The Boston Bruins won 64 games in the regular season and playoffs in 2018-19, their most since 1971-72.
They needed one more.
The Bruins lost Game 7 of the Stanley Cup Final to the St. Louis Blues and are beginning what they hope is a long road back. Only this time, they want it to end with the franchise’s seventh Cup and first since 2011.
“Yeah, that leaves a bad taste in your mouth,” Bruins center Charlie Coyle said. “Obviously. You come so close and get nothing, it makes you want it that much more. And you can tell in (our locker room), you can tell guys are focused and ready to go. It’s definitely something we’re using as motivation.”
The Bruins at least can take solace in that their roster remains almost unchanged since June 12, the night the Blues won 4-1 and celebrated their first championship at TD Garden in Boston. Sixteen of their 18 skaters from that game returned, as did starting goaltender Tuukka Rask and backup Jaroslav Halak.
Their first line of left wing Brad Marchand, center Patrice Bergeron and right wing David Pastrnak remains deadly, their blue line has a mix of youth and experience and their roster is deep. Coyle is an example of that, as the former first-round pick is the team’s third-line center after being acquired before last season’s trade deadline from Minnesota.
The Massachusetts native and former Boston University player scored 16 points in 24 playoff games and expects to be even better in his first full season in Boston.
“You come halfway through the year, you miss a lot,” Coyle said. “Guys were getting called up last year, and I had no clue who they were. It’s hard to get names and all that.”
Coyle knows names now, and the rest of the team has an impressive amount of continuity. That has allowed fourth-year coach Bruce Cassidy and his staff to focus on the details at practice, such as the Bruins’ spacing in the offensive zone.
The goal is for that work to pay off in the postseason.
“We’re a resilient team,” Marchand said after the Bruins beat the Golden Knights 4-3 Tuesday at T-Mobile Arena. “We’ve shown that plenty of times, and there’s a lot of experience in here.”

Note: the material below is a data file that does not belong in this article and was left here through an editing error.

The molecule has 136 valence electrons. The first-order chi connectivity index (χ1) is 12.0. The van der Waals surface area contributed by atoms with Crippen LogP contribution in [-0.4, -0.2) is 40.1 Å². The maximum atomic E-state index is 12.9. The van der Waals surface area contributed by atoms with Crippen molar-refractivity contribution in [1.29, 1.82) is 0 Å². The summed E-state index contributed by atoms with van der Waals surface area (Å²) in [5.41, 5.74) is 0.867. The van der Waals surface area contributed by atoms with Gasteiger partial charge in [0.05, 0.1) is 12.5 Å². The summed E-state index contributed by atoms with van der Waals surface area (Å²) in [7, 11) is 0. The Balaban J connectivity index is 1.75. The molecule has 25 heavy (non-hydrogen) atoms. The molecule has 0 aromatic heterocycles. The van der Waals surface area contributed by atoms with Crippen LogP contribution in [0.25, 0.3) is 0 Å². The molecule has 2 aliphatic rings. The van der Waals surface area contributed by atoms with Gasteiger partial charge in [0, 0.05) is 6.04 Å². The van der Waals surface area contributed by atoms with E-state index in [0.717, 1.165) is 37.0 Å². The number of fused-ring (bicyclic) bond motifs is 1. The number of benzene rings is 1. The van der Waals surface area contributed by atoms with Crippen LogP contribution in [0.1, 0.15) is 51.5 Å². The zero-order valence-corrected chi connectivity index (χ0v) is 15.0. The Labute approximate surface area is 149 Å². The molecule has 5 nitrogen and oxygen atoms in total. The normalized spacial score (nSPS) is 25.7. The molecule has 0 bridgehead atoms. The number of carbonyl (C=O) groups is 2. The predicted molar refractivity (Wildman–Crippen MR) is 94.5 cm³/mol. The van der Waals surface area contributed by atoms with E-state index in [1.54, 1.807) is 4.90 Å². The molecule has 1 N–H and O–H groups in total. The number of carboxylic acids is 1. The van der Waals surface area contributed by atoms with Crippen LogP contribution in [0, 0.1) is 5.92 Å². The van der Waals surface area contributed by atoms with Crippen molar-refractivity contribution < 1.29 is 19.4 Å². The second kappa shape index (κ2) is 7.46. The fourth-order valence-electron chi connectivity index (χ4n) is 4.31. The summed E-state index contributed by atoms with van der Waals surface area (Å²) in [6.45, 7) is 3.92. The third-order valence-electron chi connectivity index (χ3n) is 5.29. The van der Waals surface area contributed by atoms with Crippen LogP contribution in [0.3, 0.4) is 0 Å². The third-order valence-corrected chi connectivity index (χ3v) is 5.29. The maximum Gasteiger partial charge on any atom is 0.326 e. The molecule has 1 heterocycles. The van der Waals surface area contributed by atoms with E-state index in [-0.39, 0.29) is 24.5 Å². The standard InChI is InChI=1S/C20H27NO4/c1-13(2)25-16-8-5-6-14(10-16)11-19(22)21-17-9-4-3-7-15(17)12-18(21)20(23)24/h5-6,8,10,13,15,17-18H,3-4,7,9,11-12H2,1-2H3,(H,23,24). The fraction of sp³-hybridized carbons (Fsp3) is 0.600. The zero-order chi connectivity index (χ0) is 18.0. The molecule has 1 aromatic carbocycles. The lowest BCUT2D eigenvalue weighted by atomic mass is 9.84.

James loves Connor
What a difference a year — and Connor McDavid — makes for Edmonton Oilers left wing James Neal.
The former Knight led the NHL with seven goals through Friday’s games after an underwhelming 2018-19 season in Calgary. That’s an Oilers’ franchise record for the first four games, besting Glenn Anderson (six) in 1987-88 and “The Great One” himself, Wayne Gretzky (six), in 1983-84.
McDavid deserves a lot of credit for Neal’s fast start to his first season in Edmonton. The center has the primary assist on three of Neal’s goals and secondary assists on two.
The Oilers are 5-0 with 10 points after Saturday’s 4-1 victory at the New York Rangers.
The San Jose Sharks brought back franchise legend Patrick Marleau on a one-year deal Wednesday. That means the two active leaders in NHL games played are both on their roster.
Marleau, 40, has played 1,658 games, fifth most all time. Center Joe Thornton, 40, has played 1,571, 12th most.
RJ’s best and worst
Review-Journal hockey writer Ben Gotz gives his best and worst NHL teams each week. Record and goal differential are through Friday.
1. Boston Bruins (3-1-0, +1)
Started the season with a four-game road trip and came out looking strong.
2. St. Louis Blues (3-0-1, +3)
The reigning champs’ first three games were against playoff teams, and they didn’t lose in regulation.
3. Carolina Hurricanes (4-0-0, +6)
The “Storm Surge,” and this team’s swagger, are definitely back.
4. Colorado Avalanche (3-0-0, +6)
They’re young but not scared.
5. Nashville Predators (3-1-0, +5)
Three power-play goals in four games? Who are these guys?
27. Columbus Blue Jackets (1-2-0, -7)
That mass talent exodus they had this offseason is showing up on the ice.
28. Los Angeles Kings (1-2-0, -6)
They have a win, but goaltender Jonathan Quick’s play is concerning.
29. New Jersey Devils (0-2-2, -11)
They had a 4-0 lead in their first game. It’s been downhill since.
30. Minnesota Wild (0-3-0, -8)
Their early schedule is tough, but they have to score more.
31. Ottawa Senators (0-3-0, -5)
They at least played the Blues tight at home.